The roots of historical consulting lie in the early to mid-20th century when corporations began to see their stories as an asset even as professional historians grew more specialized and less interested in institutions. Two biographers led the field. Alan Nevins attempted to craft compelling and contemporary history that met academic standards. Marquis James, on the other hand, favored more historically remote subjects and a more sensational approach.
Marquis James grew up in the late 19th and early 20th centuries in the “Cherokee Strip,” the newly opened Oklahoma Indian lands where rapacity (toward both native Americans and less fortunate settlers) was part of daily life. In the 1910s James became a journalist, reaching the height of the profession in reporting on the 1925 Scopes “Monkey Trial” that pitted legends William Jennings Bryan against Clarence Darrow.
Then James began the work that had an immediate impact on American popular history, writing biographies of Sam Houston, Andrew Jackson, and John Nance Garner (Franklin Roosevelt’s first vice president). In these works, James demonstrated both an enduring strength: the ability to tell a good story; and fatal weakness: the tendency to see the heroic individual as the locomotive of history.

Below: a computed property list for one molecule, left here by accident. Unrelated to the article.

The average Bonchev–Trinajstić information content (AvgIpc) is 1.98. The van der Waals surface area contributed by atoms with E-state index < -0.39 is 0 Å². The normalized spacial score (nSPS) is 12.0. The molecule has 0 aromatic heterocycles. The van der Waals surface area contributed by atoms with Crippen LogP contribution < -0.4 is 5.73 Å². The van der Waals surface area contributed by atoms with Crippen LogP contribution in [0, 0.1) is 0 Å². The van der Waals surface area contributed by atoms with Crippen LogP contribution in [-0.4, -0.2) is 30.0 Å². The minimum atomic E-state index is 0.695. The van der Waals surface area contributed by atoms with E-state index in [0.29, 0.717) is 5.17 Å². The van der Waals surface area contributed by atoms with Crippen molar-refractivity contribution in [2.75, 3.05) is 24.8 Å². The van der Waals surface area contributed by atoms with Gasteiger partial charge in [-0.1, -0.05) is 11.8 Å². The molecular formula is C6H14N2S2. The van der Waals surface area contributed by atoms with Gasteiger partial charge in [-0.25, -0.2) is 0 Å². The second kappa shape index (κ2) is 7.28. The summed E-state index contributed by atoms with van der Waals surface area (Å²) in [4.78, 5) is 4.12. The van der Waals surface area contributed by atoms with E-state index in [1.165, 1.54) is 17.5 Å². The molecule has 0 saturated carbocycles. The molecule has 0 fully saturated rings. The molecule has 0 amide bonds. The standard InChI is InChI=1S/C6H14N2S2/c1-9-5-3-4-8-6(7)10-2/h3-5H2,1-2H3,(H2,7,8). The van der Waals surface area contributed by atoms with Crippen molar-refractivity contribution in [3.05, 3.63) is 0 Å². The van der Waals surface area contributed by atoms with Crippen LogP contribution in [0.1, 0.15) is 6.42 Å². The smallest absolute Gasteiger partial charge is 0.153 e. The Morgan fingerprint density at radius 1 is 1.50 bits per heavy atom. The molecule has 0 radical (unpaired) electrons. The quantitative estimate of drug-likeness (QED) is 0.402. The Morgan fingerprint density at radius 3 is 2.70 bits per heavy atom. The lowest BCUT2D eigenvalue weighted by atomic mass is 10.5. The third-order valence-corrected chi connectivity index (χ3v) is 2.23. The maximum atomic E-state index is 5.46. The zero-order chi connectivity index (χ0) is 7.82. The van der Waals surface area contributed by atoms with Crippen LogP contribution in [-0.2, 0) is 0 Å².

In 1941, in telling the life story of Alfred I. DuPont, James turned from political biography to business history. Two insurance company histories and books on Texaco and The Bank of America followed. James did meticulous research, but he invariably interpreted his sources to the credit of larger-than-life characters above all else.
This preference for the heroic made James a celebrated author in his day (he won two Pulitzer Prizes in the 1930s) and a forgotten one in ours. For in building up his heroes, James stripped away historical complexities, including the possibility that the bald-faced exploitation which American culture countenanced, and in which many of its legends participated, was anything but heroic.
It seems that at least one of Marquis James’s clients figured this out. In the late 1940s, J. Peter Grace, CEO of the chemical company that his grandfather had built by stripping Latin American countries of guano, commissioned a business biography of the founder. But when James completed the manuscript, Grace buried it, apparently realizing that documenting in admiring prose the exploitative underpinnings of the W. R. Grace & Company would undermine already fragile relations in Latin America. Merchant Adventurer: The Story of W. R. Grace did not see the light of day until 1993, a year after J. Peter Grace stepped down as CEO.
Today, historical consulting involves much more than the writing of books as it did in the days of Marquis James. And it also must involve much more than reflexively repackaging the one-dimensional legends and self-promotional stories that may have passed as history in an earlier day.